Chairman Bao is a Shih Tzu. We travel a lot. I drive. He watches. We've logged at least 10,000 miles and he's never once said, Sweetheart, don't you think you should stop and ask someone?

Wednesday, February 28, 2007

This is pure, undiluted happiness. This is an example of how to live totally in the moment, without yearnings or regrets. This is what the Buddhists are on about. This is Nirvana. This is Bao with a bone.
But how often are any of us as completely and unconditionally happy as a little dog with a bone? Why is it that no matter how much we have, we always want more? Why can't enough be enough?
That's exactly the question I asked my Financial Advisor, when he voiced his concern that my investment portfolio had no growth. Just municipal bonds, yielding income.
But I have all I need, I said. It's enough.
Enough may be enough at the moment, he said. But it might not be enough twenty years from now.
I said I might not be here twenty years from now. And even if I am still here, I'll have slowed down a bit. Besides, you can only eat one meal at a time. Only wear one set of clothes. Only live in one house. Only drive one car. Enough is enough. Why do I need more?
Everyone needs more, he said. And everyone needs growth. That's why everyone should invest some of their portfolio in the stock market.
I hate the stock market. I'm scared of the stock market. I don't trust the stock market. I don't trust anybody who has anything to do with the stock market. Okay, I'll never be rich. But there's something undeniably warm and cuddly and appealing about a Municipal Bond that's worth as much when you sell it as it was when you bought it.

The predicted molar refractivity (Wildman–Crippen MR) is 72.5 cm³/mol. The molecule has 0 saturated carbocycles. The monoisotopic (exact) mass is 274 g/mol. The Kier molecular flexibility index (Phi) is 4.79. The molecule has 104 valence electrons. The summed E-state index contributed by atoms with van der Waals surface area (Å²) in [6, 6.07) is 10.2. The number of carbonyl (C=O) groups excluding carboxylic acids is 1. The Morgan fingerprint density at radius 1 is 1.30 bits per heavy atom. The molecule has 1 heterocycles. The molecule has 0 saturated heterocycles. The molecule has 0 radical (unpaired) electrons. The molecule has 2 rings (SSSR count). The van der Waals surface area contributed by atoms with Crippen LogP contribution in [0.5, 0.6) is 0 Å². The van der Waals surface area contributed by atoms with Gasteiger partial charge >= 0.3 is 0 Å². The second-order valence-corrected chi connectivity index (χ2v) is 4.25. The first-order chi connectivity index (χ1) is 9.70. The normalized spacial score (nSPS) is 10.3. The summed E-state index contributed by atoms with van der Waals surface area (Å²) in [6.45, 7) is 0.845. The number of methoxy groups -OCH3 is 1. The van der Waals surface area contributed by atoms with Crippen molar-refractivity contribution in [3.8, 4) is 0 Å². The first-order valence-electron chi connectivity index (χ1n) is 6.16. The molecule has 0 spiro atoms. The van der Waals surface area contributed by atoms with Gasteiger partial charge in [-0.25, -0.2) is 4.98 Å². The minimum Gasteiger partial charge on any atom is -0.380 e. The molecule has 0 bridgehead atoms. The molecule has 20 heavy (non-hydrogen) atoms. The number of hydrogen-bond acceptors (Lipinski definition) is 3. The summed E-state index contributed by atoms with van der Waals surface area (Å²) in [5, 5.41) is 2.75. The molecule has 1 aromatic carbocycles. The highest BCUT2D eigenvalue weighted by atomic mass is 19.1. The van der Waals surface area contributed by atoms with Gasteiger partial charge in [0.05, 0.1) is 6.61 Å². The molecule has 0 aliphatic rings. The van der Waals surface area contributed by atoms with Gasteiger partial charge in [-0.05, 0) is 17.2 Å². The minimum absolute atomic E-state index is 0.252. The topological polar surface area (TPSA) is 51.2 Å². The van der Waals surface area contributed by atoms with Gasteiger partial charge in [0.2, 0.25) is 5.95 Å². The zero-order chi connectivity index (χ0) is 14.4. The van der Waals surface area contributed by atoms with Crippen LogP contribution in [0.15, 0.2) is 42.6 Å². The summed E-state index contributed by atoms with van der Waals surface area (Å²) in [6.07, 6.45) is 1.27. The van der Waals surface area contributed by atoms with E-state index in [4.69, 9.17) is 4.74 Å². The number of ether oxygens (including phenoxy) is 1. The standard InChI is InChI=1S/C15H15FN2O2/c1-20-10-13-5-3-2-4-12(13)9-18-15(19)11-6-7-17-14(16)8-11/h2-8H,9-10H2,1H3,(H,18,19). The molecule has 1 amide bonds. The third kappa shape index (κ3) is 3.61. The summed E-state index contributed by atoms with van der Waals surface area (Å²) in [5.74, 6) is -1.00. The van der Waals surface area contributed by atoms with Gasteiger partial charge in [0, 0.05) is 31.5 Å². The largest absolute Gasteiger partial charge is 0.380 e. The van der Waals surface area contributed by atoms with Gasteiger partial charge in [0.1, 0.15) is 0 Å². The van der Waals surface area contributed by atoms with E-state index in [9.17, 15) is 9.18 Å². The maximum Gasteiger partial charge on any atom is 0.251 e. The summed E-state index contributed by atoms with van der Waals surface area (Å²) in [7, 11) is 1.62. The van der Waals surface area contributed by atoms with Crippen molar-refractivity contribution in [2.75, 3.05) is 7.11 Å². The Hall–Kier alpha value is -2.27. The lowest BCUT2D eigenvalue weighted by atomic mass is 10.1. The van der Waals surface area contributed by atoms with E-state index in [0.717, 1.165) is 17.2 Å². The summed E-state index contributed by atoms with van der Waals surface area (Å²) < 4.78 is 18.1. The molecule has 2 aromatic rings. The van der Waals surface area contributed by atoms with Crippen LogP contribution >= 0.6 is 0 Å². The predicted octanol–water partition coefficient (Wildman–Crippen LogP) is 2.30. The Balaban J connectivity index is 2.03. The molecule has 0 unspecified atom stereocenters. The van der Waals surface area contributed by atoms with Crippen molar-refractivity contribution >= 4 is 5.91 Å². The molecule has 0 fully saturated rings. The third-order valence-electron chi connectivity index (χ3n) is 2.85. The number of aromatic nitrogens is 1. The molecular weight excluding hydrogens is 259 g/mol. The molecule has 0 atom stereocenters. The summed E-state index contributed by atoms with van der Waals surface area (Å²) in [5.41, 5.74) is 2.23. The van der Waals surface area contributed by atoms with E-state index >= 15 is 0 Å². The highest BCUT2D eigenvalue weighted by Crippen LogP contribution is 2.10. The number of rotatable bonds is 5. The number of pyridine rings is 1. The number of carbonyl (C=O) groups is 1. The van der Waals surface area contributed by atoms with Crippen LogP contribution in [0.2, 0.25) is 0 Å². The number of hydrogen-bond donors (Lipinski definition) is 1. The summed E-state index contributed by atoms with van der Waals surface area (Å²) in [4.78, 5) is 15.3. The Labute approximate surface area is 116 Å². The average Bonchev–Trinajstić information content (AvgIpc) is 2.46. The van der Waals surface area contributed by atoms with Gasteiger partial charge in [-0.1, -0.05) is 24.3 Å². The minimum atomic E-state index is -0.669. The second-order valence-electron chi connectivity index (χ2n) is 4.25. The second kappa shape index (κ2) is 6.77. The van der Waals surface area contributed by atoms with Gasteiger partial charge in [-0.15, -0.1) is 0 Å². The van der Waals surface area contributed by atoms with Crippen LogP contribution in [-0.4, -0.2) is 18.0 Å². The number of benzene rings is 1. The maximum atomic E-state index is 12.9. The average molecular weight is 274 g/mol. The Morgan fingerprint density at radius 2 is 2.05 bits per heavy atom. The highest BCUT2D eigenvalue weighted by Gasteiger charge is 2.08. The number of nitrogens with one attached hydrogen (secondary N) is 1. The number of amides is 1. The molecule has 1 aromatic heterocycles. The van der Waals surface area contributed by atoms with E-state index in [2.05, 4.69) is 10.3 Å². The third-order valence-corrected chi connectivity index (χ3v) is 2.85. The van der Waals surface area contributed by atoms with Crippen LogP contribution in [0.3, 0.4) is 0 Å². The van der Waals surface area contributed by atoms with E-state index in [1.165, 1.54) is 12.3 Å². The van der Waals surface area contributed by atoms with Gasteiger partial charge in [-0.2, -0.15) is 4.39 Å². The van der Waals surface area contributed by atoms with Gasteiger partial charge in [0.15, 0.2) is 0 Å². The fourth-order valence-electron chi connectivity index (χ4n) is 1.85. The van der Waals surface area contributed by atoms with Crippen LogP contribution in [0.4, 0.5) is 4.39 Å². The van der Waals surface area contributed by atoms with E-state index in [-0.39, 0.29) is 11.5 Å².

But the experts say I'm wrong. Apparently, the formula is to subtract the age you are now from the age at which the actuaries say you'll fall off your perch, and that's the percentage of your investments that should be in the stock market.
Again, my Financial Advisor told me about this fund that invests in stock. How wonderful it is. What fabulous returns it gets. How he's got all his own money invested in it. He's been telling me this for the past year, but this time, I succumbed. Okay, I said. Send me the paperwork.
It arrived late last Friday afternoon.
I sat looking at it all weekend. It all made such good sense. But my gut kept saying, Don't do this.
First thing Monday morning, I called him. I said I have a really bad feeling about this. I said, I'm uncomfortable. He was very nice, and told me not to worry, we could talk about it another time.
Tuesday, the stock market dropped like a stone. I'd have lost 5% of my investment (plus the 2% up-front fee) in a single day. Yeah, I know. If I lived long enough, eventually I'd get it back. But that is not my idea of an investment.
The moral? Enjoy the good things that come your way as completely and as unconditionally as Bao is enjoying this bone. Don't let people talk you into wanting more, even if they're experts, if you actually don't need more.
Enough is enough.


Blogger jmdwyer8454 said...

I too do not trust "financial planners" thus I enrolled in an online Financial Planner Course with Boston University which fulfills the educational requirements to sit for the Certified Financial Planner test. In other words: I will be my own planner. If one does get a planner it should be a FEE ONLY planner with a CFP certification. Tuesday's drop is normal, even a 30% drop should be expected at least every 20 years. However, when one does have enough it is not wise to add risk needlessly. If your investments only need to keep pace with inflation, bonds will probably do.

2:50 PM

Blogger Dogwalkmusings said...

Don't forget a lot of these experts are driven by the commissions they receive!

As for Bao and bones - Bacchus totally agrees!

Of course of you and I ever connect for the great Montana exploration - our moments will be with Johnny! ;-)

6:55 PM


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